HBO Max recently announced that they would temporarily remove Gone with the Wind from its offerings in response to recent backlash over its portrayal of life in the antebellum South. The film, despite its status as a classic, has also served as a lightning rod for accusations of ignoring the evils of slavery and glorifying racial discrimination.
A spokesperson for the company justified their decision with the argument that “Gone with the Wind is a product of its time and depicts some of the ethnic and racial prejudices that have, unfortunately, been commonplace in American society. These racist depictions were wrong then and are wrong today, and we felt that to keep this title up without an explanation and a denouncement of those depictions was irresponsible.”
HBO will offer the film again when they can pair it with a discussion of the story’s historical context, though the movie itself will not be changed. As the spokesperson noted, “to do otherwise would be the same as claiming these prejudices never existed. If we are to create a more just, equitable, and inclusive future, we must first acknowledge and understand our history.”
Regardless of whether or not you agree with HBO’s decision, they did get at least one thing right: ignoring history doesn’t change what happened, it just makes us more likely to repeat it.
The subtle influence of media
One of recent history’s most important lessons is that what we see in films, on TV, or consume via other forms of media has a way of shaping our thoughts that few other influences can match.
That basic principle is part of why HBO fears people watching Gone with the Wind might be ever so slightly more prone to underestimate the horrors of slavery or look wistfully at a time when equality among the races was a concept few valued.
It’s also what has often led Christians to be justifiably concerned with the normalization of LGBTQ+ lifestyles in movies and television.
A recent example of that fear is the new animated short on Disney+ titled Out. The 9-minute film is the first time Pixar Animation Studios has featured an openly homosexual main character, and it chronicles his journey towards telling his parents that he’s gay. And while it’s not available under the kids profile setting, it is made with the same basic animation qualities as other programs that are geared towards children.
Given the pervasiveness of media and it’s subtle—yet consistent—influence on our thinking, it’s more important than ever to have a plan in place for how we’ll consume it. To that end, what are some practical steps we can take to guard against the waves of culture slowly ebbing away at our faithfulness to God’s truth without going so far in the opposite direction that we act as though those waves don’t exist?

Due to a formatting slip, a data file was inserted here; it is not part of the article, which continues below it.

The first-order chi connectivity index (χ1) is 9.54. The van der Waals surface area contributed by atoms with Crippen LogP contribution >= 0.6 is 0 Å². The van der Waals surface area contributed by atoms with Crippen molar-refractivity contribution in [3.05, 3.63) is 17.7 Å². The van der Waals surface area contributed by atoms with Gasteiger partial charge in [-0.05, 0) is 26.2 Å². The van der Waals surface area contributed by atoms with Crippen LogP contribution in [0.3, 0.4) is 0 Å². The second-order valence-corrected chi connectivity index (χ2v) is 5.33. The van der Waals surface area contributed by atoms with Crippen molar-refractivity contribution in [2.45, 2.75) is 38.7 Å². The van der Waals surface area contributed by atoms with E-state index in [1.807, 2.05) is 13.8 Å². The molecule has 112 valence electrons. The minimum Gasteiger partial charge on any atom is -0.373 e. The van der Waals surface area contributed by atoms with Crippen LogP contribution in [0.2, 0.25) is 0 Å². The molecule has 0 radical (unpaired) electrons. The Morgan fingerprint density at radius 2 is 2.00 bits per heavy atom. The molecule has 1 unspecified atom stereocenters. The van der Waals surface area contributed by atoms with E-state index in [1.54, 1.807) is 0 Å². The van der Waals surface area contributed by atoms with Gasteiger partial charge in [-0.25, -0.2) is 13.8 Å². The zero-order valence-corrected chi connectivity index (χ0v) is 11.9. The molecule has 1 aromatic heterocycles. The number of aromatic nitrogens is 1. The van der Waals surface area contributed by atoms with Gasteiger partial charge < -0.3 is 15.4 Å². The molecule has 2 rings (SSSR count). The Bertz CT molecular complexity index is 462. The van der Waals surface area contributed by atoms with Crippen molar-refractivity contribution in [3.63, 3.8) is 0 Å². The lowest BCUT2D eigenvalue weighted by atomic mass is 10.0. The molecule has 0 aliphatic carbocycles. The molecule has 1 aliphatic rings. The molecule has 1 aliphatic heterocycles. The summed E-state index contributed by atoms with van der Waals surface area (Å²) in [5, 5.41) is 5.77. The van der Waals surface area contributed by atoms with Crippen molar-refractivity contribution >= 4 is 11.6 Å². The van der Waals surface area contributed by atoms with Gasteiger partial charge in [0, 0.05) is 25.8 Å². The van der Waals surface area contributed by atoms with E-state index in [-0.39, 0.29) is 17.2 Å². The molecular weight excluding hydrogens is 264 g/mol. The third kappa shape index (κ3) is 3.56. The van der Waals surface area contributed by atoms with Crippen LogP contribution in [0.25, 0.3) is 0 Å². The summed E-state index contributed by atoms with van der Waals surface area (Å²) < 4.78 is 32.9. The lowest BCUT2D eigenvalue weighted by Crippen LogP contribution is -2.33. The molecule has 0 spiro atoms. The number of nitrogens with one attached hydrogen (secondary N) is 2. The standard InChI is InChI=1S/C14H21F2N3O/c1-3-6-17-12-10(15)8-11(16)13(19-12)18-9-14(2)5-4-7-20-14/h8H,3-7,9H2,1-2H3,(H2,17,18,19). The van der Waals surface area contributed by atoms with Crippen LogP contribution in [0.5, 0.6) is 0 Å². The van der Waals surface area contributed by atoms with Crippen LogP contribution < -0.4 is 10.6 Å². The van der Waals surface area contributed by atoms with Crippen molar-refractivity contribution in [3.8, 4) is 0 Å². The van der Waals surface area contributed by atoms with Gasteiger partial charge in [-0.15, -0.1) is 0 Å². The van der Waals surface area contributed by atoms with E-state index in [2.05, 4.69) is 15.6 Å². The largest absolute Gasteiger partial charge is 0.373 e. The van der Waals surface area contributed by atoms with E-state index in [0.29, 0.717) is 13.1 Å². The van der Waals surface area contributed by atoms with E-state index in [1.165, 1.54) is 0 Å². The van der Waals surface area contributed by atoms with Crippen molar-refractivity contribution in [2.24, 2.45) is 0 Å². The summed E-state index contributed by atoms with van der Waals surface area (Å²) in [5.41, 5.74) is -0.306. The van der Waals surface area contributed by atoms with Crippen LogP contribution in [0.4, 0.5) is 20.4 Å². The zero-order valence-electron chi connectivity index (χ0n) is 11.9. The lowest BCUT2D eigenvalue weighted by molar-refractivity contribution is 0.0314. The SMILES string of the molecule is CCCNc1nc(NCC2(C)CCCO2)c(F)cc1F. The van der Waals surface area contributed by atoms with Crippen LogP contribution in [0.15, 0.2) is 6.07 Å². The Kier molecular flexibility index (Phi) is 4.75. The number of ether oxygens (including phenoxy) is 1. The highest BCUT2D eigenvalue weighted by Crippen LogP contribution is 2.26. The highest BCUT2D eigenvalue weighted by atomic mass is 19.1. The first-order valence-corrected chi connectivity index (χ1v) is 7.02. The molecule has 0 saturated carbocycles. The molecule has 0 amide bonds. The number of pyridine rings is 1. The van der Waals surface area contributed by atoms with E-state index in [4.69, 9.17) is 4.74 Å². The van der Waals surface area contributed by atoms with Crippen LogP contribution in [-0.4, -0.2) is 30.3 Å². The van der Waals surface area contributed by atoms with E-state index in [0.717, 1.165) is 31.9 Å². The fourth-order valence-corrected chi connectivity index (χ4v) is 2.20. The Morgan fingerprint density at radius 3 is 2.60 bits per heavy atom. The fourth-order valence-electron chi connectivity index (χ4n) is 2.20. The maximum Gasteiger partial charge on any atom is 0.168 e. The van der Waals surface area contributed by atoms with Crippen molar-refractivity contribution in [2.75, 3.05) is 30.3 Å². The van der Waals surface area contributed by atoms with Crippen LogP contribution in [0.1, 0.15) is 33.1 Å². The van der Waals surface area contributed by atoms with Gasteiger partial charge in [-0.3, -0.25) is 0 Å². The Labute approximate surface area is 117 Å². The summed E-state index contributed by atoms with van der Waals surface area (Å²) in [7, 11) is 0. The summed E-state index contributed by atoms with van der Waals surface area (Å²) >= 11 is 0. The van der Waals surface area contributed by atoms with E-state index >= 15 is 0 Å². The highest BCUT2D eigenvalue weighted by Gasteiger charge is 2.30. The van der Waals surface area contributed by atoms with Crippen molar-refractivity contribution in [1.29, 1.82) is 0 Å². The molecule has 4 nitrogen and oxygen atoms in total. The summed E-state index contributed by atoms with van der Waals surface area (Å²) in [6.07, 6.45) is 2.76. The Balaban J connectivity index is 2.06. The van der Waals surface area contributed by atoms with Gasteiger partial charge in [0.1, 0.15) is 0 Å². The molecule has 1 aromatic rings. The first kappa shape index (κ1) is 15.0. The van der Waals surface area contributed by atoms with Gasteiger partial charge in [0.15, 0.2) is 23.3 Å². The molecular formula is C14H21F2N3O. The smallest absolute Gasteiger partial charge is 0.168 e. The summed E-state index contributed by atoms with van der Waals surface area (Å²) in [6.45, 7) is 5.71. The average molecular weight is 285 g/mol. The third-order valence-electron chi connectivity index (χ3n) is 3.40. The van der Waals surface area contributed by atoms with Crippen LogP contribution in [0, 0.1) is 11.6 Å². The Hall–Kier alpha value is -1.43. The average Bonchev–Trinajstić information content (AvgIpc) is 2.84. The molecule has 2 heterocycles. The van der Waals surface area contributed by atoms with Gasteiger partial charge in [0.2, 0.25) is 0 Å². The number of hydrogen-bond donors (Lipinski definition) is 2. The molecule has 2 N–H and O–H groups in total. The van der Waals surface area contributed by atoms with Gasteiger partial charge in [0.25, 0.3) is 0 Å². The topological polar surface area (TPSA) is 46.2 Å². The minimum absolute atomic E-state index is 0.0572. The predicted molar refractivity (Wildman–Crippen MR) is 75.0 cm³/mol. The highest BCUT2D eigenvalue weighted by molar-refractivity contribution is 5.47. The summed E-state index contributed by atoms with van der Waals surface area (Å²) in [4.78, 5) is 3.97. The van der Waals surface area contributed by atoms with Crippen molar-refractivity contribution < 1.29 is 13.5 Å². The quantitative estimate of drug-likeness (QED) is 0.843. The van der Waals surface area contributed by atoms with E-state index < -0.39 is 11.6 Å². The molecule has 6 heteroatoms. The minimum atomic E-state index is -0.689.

Don’t run from the issues
First, we need to accept that the issues are real and see that reality as an opportunity rather than a threat. Throughout his ministry, Jesus never shied away from dealing with difficult topics and was often able to use them to help people better understand the Lord.
For example, he used the incipient racism of his day to teach people about God’s love in the parable of the Good Samaritan (Luke 10:25-37). He used the legalism of the religious leaders to show people the limitations of trying to make themselves right with God in their own strength (Luke 11:37-52). And he used the Jewish hatred of Roman taxes to remind them that every part of their lives should be dedicated to the Lord (Mark 12:13-16).
In the same way, we shouldn’t be afraid of the issues commonly brought up in the media. Rather, we should view them as opportunities to teach people about God.
That doesn’t mean they’ll always accept his truth, and the opposite is likely to be true as often as not. But if we willingly cut ourselves out of the conversation, then we also give up the right to lament when society seems to move steadily away from the Lord.
After all, if God’s people won’t speak up for him, who will?
Own your influence
Lastly, we need to take ownership of our own spheres of influence.
If you’re worried about your kids, for example, accepting unbiblical truths because they see them on TV or in a movie, then don’t let those mediums be the dominant voice in their lives. That doesn’t mean ignoring the topics or even restricting those shows. If we don’t bring them up, someone else will. It’s up to us to take responsibility for what we see.
If you feel like your kids are old enough to have the conversation about homosexuality, for example, Out could present a great opportunity to broach the subject. (For help preparing for that discussion, see What does the Bible say about homosexuality?) In the same way, Gone with the Wind could be a good (albeit long) chance to show how people used to see slavery and life in the South, while also discussing the flaws inherent to the portrayal of both.
And the same is true for addressing these subjects in your own life as well. If we neglect to take responsibility for the media we take in and the subjects they depict, then we will inevitably be swayed into acceptance. Instead, own those choices and ask the Lord to guide you in seeing the world—media included—through the lens of Scripture.
God is here to help, but he’s not going to do it for you.
Ryan Denison is a graduate of Baylor University and Truett Seminary and is completing his doctoral dissertation in church history at BH Carroll Theological Institute.